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These are the tube and fin type. The enclosures are in poor shape (painted many times, covers missing or damaged) plus they are very large. They seem to function ok but I don't know if I can retrofit new smaller enclosures on them. So I'm prepared to replace the entire units if needed.

I think the 1/2" feeds are large enough but I was unclear why they chose to use 3/4" element instead of keeping it all 1/2".

While looking at the system last night, I found that a heater had been removed from the system at some point. So I now have 2 monoflo tees in the main line with their branches plugged off. I realize that that is not a good thing. Lucky for me I need to re-install a heater at that location anyway, so that restriction will be fixed.

Thanks for the comments guys.
 
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Old 01-15-10, 09:37 AM
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Originally Posted by crowtdog View Post
I think the 1/2" feeds are large enough but I was unclear why they chose to use 3/4" element instead of keeping it all 1/2".
Maybe that was what was readily available? Today, manufactures typically supply 3/4" baseboards, for example, Slant/Fin: Baseboard , Baseboard Heaters , Baseboard Heat , Slantfin Baseboard - PexSupply.com

Also, 3/4" will have a higher Btu rating per foot - so less length of baseboard would be required than if 1/2" were used. Don't get hung up on 3/4" baseboards fed by 1/2" risers. There is nothing necessarily wrong or inconsistent with that.

I have a cast-iron radiator fed by 1/2" monoflo risers, only a few feet above the main. The radiator's connections are 1-1/4", but they have been bushed down to 1/2" - it works fine. But if the risers were going from, say, a basement up to a third floor, the risers would have had to been larger than 1/2", maybe 1", to supply the same, identical radiator at its Btu/hr rating. The larger risers would be needed to overcome the higher flow resistance associated with longer piping runs.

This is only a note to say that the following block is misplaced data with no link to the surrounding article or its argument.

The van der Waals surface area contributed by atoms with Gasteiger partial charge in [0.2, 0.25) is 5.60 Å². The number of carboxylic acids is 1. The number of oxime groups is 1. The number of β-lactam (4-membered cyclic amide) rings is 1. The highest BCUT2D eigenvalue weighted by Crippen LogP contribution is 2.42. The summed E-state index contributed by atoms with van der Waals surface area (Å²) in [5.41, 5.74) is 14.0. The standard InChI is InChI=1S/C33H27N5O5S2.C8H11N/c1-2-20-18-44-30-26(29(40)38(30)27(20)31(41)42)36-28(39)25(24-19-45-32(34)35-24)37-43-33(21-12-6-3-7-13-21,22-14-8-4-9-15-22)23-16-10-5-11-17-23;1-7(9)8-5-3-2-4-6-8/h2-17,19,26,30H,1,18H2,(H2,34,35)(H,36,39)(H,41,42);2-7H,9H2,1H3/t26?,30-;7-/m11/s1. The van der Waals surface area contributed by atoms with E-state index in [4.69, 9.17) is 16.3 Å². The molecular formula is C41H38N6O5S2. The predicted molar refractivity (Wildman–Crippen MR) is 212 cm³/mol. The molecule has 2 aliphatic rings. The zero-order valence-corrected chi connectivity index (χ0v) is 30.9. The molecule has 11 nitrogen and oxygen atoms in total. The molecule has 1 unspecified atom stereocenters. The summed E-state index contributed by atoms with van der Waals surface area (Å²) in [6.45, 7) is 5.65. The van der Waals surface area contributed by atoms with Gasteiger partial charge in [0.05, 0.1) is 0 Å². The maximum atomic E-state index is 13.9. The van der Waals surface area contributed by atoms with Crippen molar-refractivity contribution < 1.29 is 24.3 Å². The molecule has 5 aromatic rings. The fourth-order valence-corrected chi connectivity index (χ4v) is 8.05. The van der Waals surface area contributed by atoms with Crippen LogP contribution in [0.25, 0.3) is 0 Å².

Does this make sense?
 
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Old 01-15-10, 03:17 PM
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I'm thinking those numbers may be for the differential pressure of a pumped supply across the emitter? For a monoflo system, according to B&G engineering data, the heat capacities (and flow rates) are less, unless two monoflo tees are used, one on the supply and one on the return to the main.
Yes... I think... but used as a 'ballpark' to illustrate that there would need to be an awful lot of baseboard running off each pair of monoflo's to make the 1/2" piping inappropriate. ESPECIALLY since there are MF Tees on BOTH ends.

Those figures would typically be used if one were designing a pumped system with flow at 2-4 FPS and a 20 delta T.

3/4" baseboard may in fact be cheaper to buy (guessing)... because nearly every supply house stocks it. MOST systems designed and installed today use series loops... not monoflo... and this doesn't mean there's anything wrong with monoflo... and I don't know why it seems to have fallen out of favor with installers... but with 3/4" one can run about 65' of baseboard on a single loop, and this is probably a handy length for MOST systems installed today.

If you ever do remove rads from monoflo systems, don't cap and stub as someone has done in your home... instead, run a pipe in place of the rad... this way you don't add restriction in the system by 'closing the road'.
 
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Old 01-15-10, 05:34 PM
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Originally Posted by NJ Trooper View Post
I don't know why it seems to have fallen out of favor with installers...
Guessing that it's because monoflow systems require attention be paid to pressure drop and flow rate, have more costly components, and have less room to play with flow rates and heat distribution options due to the aforementioned pressure drop and flow rate considerations.